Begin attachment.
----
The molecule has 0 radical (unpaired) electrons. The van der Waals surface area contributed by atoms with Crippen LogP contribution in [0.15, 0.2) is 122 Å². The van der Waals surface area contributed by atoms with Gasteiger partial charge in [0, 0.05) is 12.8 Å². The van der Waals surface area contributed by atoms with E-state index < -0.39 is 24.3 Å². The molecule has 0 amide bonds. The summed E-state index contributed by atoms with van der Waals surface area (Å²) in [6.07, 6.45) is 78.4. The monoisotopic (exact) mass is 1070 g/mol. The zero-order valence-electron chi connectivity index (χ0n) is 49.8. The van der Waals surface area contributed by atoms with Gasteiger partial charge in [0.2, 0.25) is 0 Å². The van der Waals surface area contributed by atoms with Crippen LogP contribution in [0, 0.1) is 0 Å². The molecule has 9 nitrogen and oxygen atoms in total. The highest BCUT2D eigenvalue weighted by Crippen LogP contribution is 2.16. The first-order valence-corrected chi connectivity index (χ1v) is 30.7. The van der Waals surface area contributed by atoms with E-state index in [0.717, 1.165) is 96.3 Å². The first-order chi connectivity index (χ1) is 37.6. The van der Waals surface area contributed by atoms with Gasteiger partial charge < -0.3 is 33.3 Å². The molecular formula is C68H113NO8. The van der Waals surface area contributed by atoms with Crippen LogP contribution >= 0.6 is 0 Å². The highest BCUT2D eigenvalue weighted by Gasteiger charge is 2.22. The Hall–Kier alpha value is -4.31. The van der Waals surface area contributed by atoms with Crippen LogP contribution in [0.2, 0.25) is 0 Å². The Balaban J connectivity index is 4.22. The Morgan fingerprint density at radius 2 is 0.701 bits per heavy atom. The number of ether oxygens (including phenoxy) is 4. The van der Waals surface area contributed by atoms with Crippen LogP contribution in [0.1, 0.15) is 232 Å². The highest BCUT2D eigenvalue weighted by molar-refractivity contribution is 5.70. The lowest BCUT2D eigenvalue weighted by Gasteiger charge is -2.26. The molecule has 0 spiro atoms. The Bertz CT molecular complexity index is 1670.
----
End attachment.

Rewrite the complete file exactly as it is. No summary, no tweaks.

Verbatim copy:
The molecule has 0 radical (unpaired) electrons. The van der Waals surface area contributed by atoms with Crippen LogP contribution in [0.15, 0.2) is 122 Å². The van der Waals surface area contributed by atoms with Gasteiger partial charge in [0, 0.05) is 12.8 Å². The van der Waals surface area contributed by atoms with E-state index < -0.39 is 24.3 Å². The molecule has 0 amide bonds. The summed E-state index contributed by atoms with van der Waals surface area (Å²) in [6.07, 6.45) is 78.4. The monoisotopic (exact) mass is 1070 g/mol. The zero-order valence-electron chi connectivity index (χ0n) is 49.8. The van der Waals surface area contributed by atoms with Gasteiger partial charge in [0.2, 0.25) is 0 Å². The van der Waals surface area contributed by atoms with Crippen LogP contribution in [0, 0.1) is 0 Å². The molecule has 9 nitrogen and oxygen atoms in total. The highest BCUT2D eigenvalue weighted by Crippen LogP contribution is 2.16. The first-order valence-corrected chi connectivity index (χ1v) is 30.7. The van der Waals surface area contributed by atoms with E-state index in [0.717, 1.165) is 96.3 Å². The first-order chi connectivity index (χ1) is 37.6. The van der Waals surface area contributed by atoms with Gasteiger partial charge < -0.3 is 33.3 Å². The molecular formula is C68H113NO8. The van der Waals surface area contributed by atoms with Crippen LogP contribution >= 0.6 is 0 Å². The highest BCUT2D eigenvalue weighted by Gasteiger charge is 2.22. The Hall–Kier alpha value is -4.31. The van der Waals surface area contributed by atoms with Crippen LogP contribution in [0.2, 0.25) is 0 Å². The Balaban J connectivity index is 4.22. The Morgan fingerprint density at radius 2 is 0.701 bits per heavy atom. The number of ether oxygens (including phenoxy) is 4. The van der Waals surface area contributed by atoms with Crippen LogP contribution in [0.1, 0.15) is 232 Å². The highest BCUT2D eigenvalue weighted by molar-refractivity contribution is 5.70. The lowest BCUT2D eigenvalue weighted by Gasteiger charge is -2.26. The molecule has 0 spiro atoms. The Bertz CT molecular complexity index is 1670.